In conclusion, TKIs can be effective in the treatment of macroscopic advanced staged canine MCTs. Nevertheless, there is lack of factors that could strongly predict the response to treatment. Similar to other studies, we found that the initial response to treatment is the only reliable prognostic factor for those subjects regardless of theclinical stage, histological grade and mitotic index. Nevertheless, history of recurrent MCTs and previous chemotherapeutic agents may reduce response rate. As found in our preliminary results, concomitant use of glucocorticoids may impair the response to TKIs and possibly induce early TKI resistance resulting in reduced OS. Differently to other similar papers published before all samples were evaluated for Ki-67 value, immunohistochemical pattern of KITr and even the mutational status in exon 11 of the c-kit oncogene. Ki67, KITr immunostaining and c-kit mutation did not give any further relevant informations regarding prognosis and or in the prediction of response to TKIs in the cohort of high-risk MCTs examined, although expression of KIT II and III might result in higher response rate.


This study was supported by the National Council for Scientific and Technological Development (CNPq) and Coordination for the Improvement of Higher Education Personnel (CAPES).



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January 2018
Volume 15 Issue 1

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Online ISSN:1792-1082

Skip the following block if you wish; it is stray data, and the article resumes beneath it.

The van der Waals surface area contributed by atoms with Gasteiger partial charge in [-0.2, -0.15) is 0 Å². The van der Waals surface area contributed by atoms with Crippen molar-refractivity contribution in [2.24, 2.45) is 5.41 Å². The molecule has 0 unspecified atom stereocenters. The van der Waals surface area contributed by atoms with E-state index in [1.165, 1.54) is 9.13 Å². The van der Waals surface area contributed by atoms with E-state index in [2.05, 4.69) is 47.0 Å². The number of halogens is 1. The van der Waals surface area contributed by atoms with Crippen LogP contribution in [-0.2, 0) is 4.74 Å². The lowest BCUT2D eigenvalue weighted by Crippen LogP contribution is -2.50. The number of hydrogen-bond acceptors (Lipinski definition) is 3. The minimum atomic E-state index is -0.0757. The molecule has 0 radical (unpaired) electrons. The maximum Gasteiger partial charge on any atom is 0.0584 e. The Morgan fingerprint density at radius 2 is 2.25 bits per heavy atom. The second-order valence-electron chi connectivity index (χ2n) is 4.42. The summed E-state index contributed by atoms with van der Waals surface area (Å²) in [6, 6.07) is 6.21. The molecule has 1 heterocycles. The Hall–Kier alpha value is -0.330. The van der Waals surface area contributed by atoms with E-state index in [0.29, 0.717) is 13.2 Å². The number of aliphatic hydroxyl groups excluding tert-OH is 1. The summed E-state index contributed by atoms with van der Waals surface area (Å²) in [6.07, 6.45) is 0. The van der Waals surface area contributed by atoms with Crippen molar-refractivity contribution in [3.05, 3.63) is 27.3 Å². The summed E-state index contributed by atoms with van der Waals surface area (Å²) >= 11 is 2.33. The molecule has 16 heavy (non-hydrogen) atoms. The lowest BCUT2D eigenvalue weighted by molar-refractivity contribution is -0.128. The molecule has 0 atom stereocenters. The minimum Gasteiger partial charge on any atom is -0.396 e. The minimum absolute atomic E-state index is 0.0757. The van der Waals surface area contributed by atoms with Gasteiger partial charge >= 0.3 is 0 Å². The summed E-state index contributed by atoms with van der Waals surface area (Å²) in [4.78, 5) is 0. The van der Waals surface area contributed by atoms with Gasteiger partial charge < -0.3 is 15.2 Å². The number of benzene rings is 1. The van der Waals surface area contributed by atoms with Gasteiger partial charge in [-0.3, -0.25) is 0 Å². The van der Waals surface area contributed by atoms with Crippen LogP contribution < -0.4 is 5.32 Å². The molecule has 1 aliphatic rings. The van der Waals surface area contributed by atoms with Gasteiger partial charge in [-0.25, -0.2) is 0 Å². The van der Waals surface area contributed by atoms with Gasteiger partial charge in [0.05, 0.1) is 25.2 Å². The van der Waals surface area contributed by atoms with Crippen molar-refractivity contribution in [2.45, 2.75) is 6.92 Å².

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Horta, R.d., Giuliano, A., Lavalle, G.E., Costa, M.d., de Araújo, R.B., Constantino‑Casas, F., & Dobson, J.M. (2018). Clinical, histological, immunohistochemical and genetic factors associated with measurable response of high‑risk canine mast cell tumours to tyrosine kinase inhibitors. Oncology Letters, 15, 129-136.
Horta, R. d., Giuliano, A., Lavalle, G. E., Costa, M. d., de Araújo, R. B., Constantino‑Casas, F., Dobson, J. M."Clinical, histological, immunohistochemical and genetic factors associated with measurable response of high‑risk canine mast cell tumours to tyrosine kinase inhibitors". Oncology Letters 15.1 (2018): 129-136.
Horta, R. d., Giuliano, A., Lavalle, G. E., Costa, M. d., de Araújo, R. B., Constantino‑Casas, F., Dobson, J. M."Clinical, histological, immunohistochemical and genetic factors associated with measurable response of high‑risk canine mast cell tumours to tyrosine kinase inhibitors". Oncology Letters 15, no. 1 (2018): 129-136.